Cape Town - Former South Africa skipper Ali Bacher has commended AB de Villiers' decision to manage his workload with a view to featuring in the 2019 Cricket World Cup.
Bacher believes the decision is the best thing for De Villiers and for South African cricket.
The former administrator told ESPNcricinfo: "AB is an extraordinary individual and the amount of cricket he has played has taken its toll on his body. If he had to play all formats, his body will break down.
"He has made a wise decision to go about things cautiously and get his body ready to take on the world again."
South Africa have suffered World Cup heartache over and over again since their first participation in 1992 which was ended by a bizarre rain rule in the semi-finals and Bacher believes this is driving De Villiers.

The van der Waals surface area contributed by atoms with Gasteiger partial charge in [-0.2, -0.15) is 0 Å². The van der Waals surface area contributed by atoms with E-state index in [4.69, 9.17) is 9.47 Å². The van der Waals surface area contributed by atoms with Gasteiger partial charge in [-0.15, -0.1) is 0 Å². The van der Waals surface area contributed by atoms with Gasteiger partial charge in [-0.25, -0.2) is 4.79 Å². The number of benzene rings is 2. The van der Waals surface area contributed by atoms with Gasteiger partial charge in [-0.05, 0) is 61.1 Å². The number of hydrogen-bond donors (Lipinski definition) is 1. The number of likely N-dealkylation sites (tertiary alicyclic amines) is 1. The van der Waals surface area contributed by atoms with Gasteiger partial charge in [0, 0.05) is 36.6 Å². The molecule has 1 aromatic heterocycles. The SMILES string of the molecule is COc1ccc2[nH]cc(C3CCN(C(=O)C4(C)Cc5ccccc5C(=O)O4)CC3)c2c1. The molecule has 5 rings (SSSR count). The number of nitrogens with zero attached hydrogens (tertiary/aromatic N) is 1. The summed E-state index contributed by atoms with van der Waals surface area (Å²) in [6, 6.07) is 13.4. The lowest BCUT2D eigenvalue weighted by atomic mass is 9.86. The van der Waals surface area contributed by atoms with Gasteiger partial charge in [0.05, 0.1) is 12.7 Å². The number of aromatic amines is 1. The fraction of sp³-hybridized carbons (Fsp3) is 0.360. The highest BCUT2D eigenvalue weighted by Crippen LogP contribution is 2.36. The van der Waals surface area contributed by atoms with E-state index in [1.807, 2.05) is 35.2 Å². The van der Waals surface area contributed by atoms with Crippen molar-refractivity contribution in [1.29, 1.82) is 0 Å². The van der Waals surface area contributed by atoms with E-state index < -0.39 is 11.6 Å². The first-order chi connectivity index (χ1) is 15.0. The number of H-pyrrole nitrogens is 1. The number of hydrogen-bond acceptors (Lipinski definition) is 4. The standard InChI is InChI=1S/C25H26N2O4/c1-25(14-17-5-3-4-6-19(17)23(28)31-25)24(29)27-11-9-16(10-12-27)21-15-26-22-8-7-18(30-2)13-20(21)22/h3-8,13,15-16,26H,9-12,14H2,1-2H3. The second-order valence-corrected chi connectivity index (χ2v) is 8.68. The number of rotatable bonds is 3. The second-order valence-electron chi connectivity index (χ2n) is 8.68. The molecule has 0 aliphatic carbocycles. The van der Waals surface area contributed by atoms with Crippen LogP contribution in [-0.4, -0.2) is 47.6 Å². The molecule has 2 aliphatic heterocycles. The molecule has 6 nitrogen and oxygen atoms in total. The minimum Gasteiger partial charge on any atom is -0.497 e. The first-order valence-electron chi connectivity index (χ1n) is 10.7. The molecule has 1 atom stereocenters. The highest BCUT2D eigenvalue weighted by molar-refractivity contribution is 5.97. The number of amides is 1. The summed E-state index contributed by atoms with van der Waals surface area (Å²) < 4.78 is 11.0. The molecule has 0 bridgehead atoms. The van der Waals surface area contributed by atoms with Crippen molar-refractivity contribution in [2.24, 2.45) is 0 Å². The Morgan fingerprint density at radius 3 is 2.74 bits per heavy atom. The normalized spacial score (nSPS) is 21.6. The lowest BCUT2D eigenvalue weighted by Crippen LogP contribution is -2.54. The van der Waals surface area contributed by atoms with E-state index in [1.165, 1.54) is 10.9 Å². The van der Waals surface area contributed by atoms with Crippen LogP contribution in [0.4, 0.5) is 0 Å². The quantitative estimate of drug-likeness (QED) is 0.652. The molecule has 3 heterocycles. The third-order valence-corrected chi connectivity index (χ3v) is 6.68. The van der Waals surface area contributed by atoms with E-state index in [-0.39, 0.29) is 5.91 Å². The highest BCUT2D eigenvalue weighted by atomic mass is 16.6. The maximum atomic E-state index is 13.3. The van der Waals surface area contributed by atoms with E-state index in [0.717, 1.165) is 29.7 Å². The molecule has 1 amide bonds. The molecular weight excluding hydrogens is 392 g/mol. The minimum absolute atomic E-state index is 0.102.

He would add: "He is extremely passionate about South African cricket and about winning that World Cup.
Bacher also believes that De Villiers will slot straight back into the Test team once fit adding: "He is one of the greats and I would think that, when he is fit and ready, he will be an automatic pick."
De Villiers has played a tremendous amount of cricket since making his debut 12 years ago including a stretch where he played every Test South Africa featured in for an incredible 98 matches.
Bacher spoke of the rigours of Test cricket: "It is vigorous. The practice schedule and the playing. And he has been going like this since 2004. He has done so much and if he is not wise he will break down again. I have seen no difference in the way he feels about playing for South Africa."
Bacher spoke to De Villiers for the TV show In Conversation and read out a message to the man from legend Sachin Tendulkar who holds the SA great in high regard.
He added: "I got hold of Sachin Tendulkar, who was my first interviewee for the show in 2010, and I asked him to send me a few words about AB. He holds AB in such regard for the way he has changed the context of the modern game. AB is a special person and a special cricketer. South Africa must not forget that."